Photo by Alan McGuckin

Lizards vs. Creature Baits for Spring Bass Fishing

Terry Scroggins explains when to use each soft plastic bass fishing bait.

Reptilian creatures are fast becoming a story line at the Academy Sports + Outdoors Bassmaster Elite at Ross Barnett Reservoir in Mississippi. 

Team Toyota’s Gerald Swindle posted video on his social media pages of a large alligator on the shoreline during Monday’s practice round, as did Chris Zaldain. 

Furthermore, Swindle’s buddy and Florida Gator fan Terry “Big Show” Scroggins says he won’t leave the dock during this time of year without creatures and lizards in his boat. 

Of course, Scroggins is referring to the soft-plastic fishing lure variety that are proven to work wonderfully in mid-Spring, but the question is when to thread a plastic lizard on your hook, versus the equally popular and similarly-shaped ‘creature’ bait like a Brush Hog, Rage Hawg or Hawk Hawg. 

“Lizards and creature baits are both hard to beat at this time of year, and they can be pretty interchangeable, but I differ a little bit as to what situations to use each of them in,” Scroggins said. 

Cast Lizards, Pitch Creatures 

“I mainly use creature baits when I’m pitching to heavy cover like flooded bushes that are common this time of year as a result of spring rainstorms, or if I’m punching through thick vegetation,” Scroggins said. “But I choose a lizard for just about everything else.”

By “everything else” Scroggins is referring to Carolina Rigs, sight fishing for spawning bass and swimming lizards over vegetation on a light 1/8-ounce Texas rig.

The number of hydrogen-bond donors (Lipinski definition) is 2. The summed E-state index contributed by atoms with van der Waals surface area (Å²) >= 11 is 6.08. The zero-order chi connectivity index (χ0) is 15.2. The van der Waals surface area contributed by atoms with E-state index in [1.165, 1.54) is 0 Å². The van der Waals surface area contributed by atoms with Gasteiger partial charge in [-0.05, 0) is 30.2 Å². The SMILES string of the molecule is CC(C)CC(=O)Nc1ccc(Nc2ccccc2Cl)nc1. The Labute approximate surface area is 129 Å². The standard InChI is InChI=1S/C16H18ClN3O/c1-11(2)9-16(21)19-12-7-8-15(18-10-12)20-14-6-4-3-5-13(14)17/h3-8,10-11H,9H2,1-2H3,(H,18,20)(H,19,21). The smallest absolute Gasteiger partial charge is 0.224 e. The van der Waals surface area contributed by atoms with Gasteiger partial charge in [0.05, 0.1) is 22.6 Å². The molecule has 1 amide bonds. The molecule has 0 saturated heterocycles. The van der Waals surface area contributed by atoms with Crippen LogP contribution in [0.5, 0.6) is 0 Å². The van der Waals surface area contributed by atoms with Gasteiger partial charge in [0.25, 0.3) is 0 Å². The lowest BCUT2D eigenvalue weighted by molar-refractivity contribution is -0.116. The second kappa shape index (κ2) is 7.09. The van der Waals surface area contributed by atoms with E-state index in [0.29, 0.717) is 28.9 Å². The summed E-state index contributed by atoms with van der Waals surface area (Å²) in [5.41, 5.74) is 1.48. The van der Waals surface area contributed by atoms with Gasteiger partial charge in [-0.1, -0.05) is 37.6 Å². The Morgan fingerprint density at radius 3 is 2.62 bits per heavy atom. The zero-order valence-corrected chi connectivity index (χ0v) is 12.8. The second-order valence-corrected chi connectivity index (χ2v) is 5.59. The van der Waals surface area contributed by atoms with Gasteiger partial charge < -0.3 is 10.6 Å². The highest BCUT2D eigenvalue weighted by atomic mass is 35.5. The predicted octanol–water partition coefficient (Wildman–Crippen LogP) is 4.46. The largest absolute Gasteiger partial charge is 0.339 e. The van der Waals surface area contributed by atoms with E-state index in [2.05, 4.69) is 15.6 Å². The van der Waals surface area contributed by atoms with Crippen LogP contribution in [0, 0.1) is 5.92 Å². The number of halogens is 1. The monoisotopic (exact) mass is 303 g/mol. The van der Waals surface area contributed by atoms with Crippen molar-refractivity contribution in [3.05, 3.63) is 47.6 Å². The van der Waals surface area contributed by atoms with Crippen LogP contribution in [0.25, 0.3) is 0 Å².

“The tail of a lizard will often get wrapped around little tree limbs and stuff when you’re pitching flooded cover, but a creature bait is a little more streamlined to help you avoid that issue.”

Creature Equipment 

“If I’m puching a creature bait through heavy vegetation, I’ll Texas rig it with a weight as heavy as 1 1/2 ounces. But most of the time, when I’m pitching to wood or around docks, I’ll Texas rig with a 5/16 or 3/8-ounce weight on 25-pound line.”

You Don’t Need Many Colors

When asked to choose two colors of each lure configuration for the rest of his life, Scroggins didn’t hesitate. 

“For lizards, I always carry junebug and green pumpkin and for creature baits, I’m picking black/blue fleck and again, green pumpkin.” 

While he may not carry a wide variety of colors, one thing’s for certain: Scroggins will never launch without lizards and creature baits in his boat at this time of year —including this week at Ross Barnett—where reptiles are a popular sight.  


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